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Ukraine Will Withdraw Forces From Crimea

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Despite earlier declarations from opposition leaders in Kiev that the Crimea referendum was illegal and Crimea would always be part of Ukraine, yesterday a plan was announced that Ukraine would pull out all its forces from Crimea. The forces, some 25,000 personnel, will be relocated to parts of Ukraine outside of the Crimea region.

Though not a formal recognition of Russian control over Crimea, it’s pretty close.

While the provisional government in Kiev has insisted that Russia’s annexation of Crimea is illegal and has appealed to international supporters for help, the evacuation announcement by the head of the national security council, Andriy Parubiy, effectively amounted to a surrender of Crimea, at least from a military standpoint.

It came hours after militiamen, backed by Russian forces, seized the headquarters of the Ukrainian Navy in Sevastopol and detained its commander, in what appeared to be the start of a concerted effort to oust the Ukrainian armed forces from outposts throughout the peninsula.

Russian forces, without insignia, have been showing their teeth throughout the region – surrounding bases and in some cases violently clashing with Ukrainian troops. One incident had led to a shooting that left one Ukrainian officer dead. Other Ukrainian forces were effectively imprisoned by surrounding Russian forces. With the new withdrawal plan they will finally be free to leave their installations.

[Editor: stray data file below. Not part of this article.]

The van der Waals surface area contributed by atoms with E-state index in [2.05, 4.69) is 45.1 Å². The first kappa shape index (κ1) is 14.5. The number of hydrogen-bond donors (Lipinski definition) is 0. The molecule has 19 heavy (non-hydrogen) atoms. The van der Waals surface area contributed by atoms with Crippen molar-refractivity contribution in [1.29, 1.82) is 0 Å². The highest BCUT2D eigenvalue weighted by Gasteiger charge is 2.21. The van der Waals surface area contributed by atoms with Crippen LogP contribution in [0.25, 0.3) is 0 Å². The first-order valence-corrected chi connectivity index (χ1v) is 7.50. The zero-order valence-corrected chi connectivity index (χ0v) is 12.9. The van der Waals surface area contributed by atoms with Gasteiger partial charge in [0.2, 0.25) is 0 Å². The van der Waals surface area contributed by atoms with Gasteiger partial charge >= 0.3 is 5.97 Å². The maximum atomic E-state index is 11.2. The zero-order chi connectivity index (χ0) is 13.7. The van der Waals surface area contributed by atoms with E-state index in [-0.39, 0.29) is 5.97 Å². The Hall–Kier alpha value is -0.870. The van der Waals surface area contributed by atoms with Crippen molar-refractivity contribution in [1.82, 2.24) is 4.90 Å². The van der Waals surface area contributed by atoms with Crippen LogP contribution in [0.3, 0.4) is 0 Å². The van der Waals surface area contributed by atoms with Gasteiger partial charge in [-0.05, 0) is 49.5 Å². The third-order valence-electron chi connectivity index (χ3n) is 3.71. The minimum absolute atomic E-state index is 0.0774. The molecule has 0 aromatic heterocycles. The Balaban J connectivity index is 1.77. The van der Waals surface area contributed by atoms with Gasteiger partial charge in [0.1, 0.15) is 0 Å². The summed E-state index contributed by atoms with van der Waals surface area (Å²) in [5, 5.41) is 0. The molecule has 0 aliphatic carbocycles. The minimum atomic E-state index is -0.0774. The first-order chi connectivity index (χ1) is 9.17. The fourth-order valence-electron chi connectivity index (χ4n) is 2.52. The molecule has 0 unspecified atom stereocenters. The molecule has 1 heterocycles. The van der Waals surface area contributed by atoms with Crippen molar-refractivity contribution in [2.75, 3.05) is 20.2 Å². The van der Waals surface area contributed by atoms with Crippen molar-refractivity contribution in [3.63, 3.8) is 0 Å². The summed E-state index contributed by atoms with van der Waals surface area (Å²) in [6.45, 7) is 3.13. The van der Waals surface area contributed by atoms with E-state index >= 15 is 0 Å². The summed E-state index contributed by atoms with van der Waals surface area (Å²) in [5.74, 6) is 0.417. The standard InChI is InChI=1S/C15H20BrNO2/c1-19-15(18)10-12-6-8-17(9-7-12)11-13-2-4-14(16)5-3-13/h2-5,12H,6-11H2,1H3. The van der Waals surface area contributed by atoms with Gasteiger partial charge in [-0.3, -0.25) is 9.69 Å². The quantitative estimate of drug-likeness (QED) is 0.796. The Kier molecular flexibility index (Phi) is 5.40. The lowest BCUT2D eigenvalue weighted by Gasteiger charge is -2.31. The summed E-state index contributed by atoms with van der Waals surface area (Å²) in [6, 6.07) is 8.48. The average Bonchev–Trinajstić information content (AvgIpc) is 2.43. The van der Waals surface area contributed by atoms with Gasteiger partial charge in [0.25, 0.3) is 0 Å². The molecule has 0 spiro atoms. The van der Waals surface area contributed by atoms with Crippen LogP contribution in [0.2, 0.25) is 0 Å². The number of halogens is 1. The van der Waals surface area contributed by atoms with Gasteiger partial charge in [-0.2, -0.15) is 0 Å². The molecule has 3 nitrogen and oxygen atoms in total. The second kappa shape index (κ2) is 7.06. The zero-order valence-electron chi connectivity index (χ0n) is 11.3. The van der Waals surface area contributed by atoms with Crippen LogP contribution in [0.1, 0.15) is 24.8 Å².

But just because Ukraine may be surrendering to the inevitable does not mean US policymakers plan to. Senator Marco Rubio has penned an op-ed for the Washington Post claiming that by “allowing” Russia to take control of Crimea the entirety of international law and order is threatened.

Vladi­mir Putin’s annexation of Crimea is a direct challenge and long-term threat to the post-World War II international order for which the United States and our allies have made great sacrifices over the past seven decades. If Putin is allowed to take land from a neighboring nation through deceit and raw military force without serious consequences, the precedent could have global repercussions, including in Asia.

Some have suggested that Crimea is not worth triggering tensions with Russia, given other interests that are more important. While it is best to avoid conflict whenever possible, history shows that illegitimate aggressions that go unchallenged are a virtual guarantee of even more dangerous conflict in the future.

Beyond more bluster Rubio also wants the NATO door to stay open for Ukraine which would make any military conflict within the country grounds for a US military response. If Ukraine had been in NATO it would have been hard to justify the US military not responding once Russian forces entered Crimea. In effect, Rubio wants to up the ante with US military forces in a stand off with another nuclear power. But he seems to be in the minority.

As of now it seems everyone is begrudgingly accepting that Crimea is going to stay annexed to Russia.

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Dan Wright

Dan Wright

Daniel Wright is a longtime blogger and currently writes for Shadowproof. He lives in New Jersey, by choice.